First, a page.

3. Plan for a Just and Inclusive Economic Recovery 

Cities acknowledge the need to re-engage in trade and economic development for recovery. This seems to be accompanied by the need to ensure that the recovery is more inclusive and just. In this regard, city diplomacy can focus on the most vulnerable residents rather than on the most secure. 

For example, the city of Atlanta is working closely with the city’s One Atlanta Office of Equity, Diversity, and Inclusion. Other U.S. cities, such as Boston and Chicago, focus on engaging women from the BIPOC communities to equip them with connections and resources to progress in their fields of work. They try to engage constituents to appreciate that “if your neighbor prospers, you prosper.” Cities such as San Antonio and Los Angeles are focusing on youth from underserved communities. Activities include engaging kids as early as kindergarten to recent college graduates to explore international professional opportunities and exchange information.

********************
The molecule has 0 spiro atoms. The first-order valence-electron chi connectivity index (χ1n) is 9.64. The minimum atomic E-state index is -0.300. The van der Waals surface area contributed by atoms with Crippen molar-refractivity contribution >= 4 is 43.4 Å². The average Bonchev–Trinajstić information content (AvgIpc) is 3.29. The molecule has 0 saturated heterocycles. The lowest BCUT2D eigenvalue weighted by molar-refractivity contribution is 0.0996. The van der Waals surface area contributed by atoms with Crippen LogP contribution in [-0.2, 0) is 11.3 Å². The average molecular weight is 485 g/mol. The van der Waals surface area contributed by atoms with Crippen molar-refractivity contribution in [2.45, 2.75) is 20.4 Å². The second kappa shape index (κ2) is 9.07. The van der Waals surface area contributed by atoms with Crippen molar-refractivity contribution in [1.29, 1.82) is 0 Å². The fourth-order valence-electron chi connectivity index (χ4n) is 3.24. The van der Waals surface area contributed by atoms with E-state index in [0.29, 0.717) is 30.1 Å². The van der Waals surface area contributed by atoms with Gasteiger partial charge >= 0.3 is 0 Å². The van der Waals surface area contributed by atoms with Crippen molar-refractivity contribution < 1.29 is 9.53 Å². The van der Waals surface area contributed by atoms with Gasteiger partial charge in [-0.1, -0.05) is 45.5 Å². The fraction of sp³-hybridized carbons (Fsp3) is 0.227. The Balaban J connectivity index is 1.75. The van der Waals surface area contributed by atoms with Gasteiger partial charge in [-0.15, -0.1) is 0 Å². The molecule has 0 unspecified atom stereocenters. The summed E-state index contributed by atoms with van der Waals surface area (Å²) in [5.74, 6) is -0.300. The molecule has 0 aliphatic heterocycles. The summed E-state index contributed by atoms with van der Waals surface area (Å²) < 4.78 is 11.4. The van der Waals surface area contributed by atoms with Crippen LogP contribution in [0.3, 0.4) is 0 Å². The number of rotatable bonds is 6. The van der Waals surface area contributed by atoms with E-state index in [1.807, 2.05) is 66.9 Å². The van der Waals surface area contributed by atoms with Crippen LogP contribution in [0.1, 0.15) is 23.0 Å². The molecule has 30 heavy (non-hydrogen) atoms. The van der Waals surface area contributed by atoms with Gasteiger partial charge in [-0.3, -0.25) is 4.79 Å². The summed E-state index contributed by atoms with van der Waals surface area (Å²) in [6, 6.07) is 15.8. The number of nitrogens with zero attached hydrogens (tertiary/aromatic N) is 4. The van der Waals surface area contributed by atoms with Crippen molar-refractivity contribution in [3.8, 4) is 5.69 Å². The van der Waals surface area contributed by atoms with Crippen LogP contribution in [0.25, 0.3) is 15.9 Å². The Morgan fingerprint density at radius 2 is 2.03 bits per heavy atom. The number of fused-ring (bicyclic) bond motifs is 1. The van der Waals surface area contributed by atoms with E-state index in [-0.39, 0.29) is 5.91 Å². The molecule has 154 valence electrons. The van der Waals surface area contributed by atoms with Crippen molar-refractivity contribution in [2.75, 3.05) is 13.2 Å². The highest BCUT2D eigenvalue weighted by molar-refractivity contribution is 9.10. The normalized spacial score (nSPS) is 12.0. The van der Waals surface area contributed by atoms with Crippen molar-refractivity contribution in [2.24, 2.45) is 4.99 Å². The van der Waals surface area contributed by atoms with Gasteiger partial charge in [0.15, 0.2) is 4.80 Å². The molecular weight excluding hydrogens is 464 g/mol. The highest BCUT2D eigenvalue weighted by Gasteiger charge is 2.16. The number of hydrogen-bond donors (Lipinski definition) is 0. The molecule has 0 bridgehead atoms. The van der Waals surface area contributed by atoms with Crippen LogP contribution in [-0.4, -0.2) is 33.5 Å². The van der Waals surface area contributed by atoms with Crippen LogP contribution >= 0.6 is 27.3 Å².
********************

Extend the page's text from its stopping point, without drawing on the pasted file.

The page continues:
In terms of workforce development, cities such as Charlotte are looking to create apprenticeship opportunities for college students at foreign-owned businesses that the city hosts. Border cities such as San Diego are focusing on immigrant communities who are new to the city. San Diego has turned its convention center into safe housing for undocumented or unaccompanied immigrants under the age of 18.

4. Embrace Support from Leadership